By now, we all know that President Trump is a negotiator. At the G20 Summit in Buenos Aires last weekend, the president showcased his dealmaking skills in yet another trade negotiation on behalf of the American people.
After the first round of U.S. tariffs, China targeted our agriculture products. One U.S. farm feeds 165 people annually in the United States and abroad. Oklahoma is home to over 77,000 farms on 34 million acres and plays a crucial role in food production for the country and in turn, the world. Our country, with its advanced infrastructure, has the ability to feed even more of the world’s population.
Starting on January 1, 2019, the Trump Administration was set to enact the next round of tariff increases on China with a 25 percent tariff on $250 billion in Chinese goods. However, in talks with Chinese President Xi at the G20, both presidents agreed to delay tariffs for 90 days so trade conversations and negotiations might continue.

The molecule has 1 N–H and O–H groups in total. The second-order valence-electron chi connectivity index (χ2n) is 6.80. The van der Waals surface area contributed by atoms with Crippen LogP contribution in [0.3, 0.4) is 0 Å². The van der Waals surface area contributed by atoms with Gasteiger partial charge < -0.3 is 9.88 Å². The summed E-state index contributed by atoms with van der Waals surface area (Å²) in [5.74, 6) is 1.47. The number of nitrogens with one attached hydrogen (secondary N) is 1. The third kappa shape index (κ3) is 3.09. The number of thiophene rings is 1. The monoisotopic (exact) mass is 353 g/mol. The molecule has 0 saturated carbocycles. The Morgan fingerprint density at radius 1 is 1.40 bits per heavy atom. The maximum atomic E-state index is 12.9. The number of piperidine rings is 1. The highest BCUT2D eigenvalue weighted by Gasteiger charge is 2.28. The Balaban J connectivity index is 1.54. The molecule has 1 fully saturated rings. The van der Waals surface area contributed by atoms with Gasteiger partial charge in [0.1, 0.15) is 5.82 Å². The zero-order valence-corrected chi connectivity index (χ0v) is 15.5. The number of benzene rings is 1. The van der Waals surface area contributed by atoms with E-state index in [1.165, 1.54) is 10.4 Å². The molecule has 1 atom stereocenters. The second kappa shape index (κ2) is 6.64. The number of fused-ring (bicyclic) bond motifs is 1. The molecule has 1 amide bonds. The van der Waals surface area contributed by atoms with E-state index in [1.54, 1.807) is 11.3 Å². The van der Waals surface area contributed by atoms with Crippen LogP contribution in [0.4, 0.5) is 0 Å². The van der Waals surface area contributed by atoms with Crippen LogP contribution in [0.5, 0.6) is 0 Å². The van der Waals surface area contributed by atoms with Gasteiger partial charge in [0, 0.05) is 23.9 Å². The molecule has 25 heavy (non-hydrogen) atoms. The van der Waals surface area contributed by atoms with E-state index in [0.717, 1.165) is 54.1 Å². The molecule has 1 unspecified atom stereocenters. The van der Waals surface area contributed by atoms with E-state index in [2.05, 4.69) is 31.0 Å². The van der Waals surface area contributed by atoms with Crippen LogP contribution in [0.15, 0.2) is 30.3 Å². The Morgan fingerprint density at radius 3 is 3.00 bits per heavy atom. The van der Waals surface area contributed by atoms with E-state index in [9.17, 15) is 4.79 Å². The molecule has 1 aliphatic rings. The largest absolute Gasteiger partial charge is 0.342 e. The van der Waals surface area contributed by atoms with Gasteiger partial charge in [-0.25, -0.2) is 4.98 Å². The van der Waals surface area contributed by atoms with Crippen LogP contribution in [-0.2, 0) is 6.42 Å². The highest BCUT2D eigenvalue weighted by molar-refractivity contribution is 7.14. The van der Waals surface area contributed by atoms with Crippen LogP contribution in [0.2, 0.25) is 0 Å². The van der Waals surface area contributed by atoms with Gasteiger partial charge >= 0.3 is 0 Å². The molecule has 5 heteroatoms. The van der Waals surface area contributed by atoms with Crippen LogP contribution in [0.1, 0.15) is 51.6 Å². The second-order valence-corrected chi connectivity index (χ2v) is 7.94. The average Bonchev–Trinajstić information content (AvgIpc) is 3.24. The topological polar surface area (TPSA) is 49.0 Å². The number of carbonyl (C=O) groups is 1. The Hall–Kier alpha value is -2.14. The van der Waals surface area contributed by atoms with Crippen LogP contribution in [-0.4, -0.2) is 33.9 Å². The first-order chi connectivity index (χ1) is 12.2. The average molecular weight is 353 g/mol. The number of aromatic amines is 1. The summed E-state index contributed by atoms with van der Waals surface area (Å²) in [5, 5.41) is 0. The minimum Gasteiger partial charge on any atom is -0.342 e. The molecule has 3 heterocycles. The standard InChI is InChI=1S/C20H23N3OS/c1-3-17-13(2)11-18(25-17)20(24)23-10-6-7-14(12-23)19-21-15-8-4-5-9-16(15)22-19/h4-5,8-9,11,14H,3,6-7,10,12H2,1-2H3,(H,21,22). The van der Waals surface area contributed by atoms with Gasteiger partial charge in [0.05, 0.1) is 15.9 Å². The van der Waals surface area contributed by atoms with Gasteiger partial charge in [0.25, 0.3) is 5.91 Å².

This development is a welcomed one. As long as our countries continue discussions, we can inch closer and closer to fair and balanced trade. When I was negotiating business deals, I walked into every deal asking for 100 percent. I would negotiate down to 70 percent and when my take dropped to 69 percent, I walked away from the table. President Trump has a similar negotiation strategy and I believe it is one that will secure the best deal possible for the American people.
The future of our country’s trade deals may be uncertain, however I am confident that as long as the president is holding productive conversations with other countries, we are in a good place. The continued discussions with China also gives the U.S. an opportunity to negotiate a trade deal that could open the door for greater agricultural sales to China. Prior to President Trump, America’s generosity — and its farmers’ generosity — has been taken for granted. That ends here.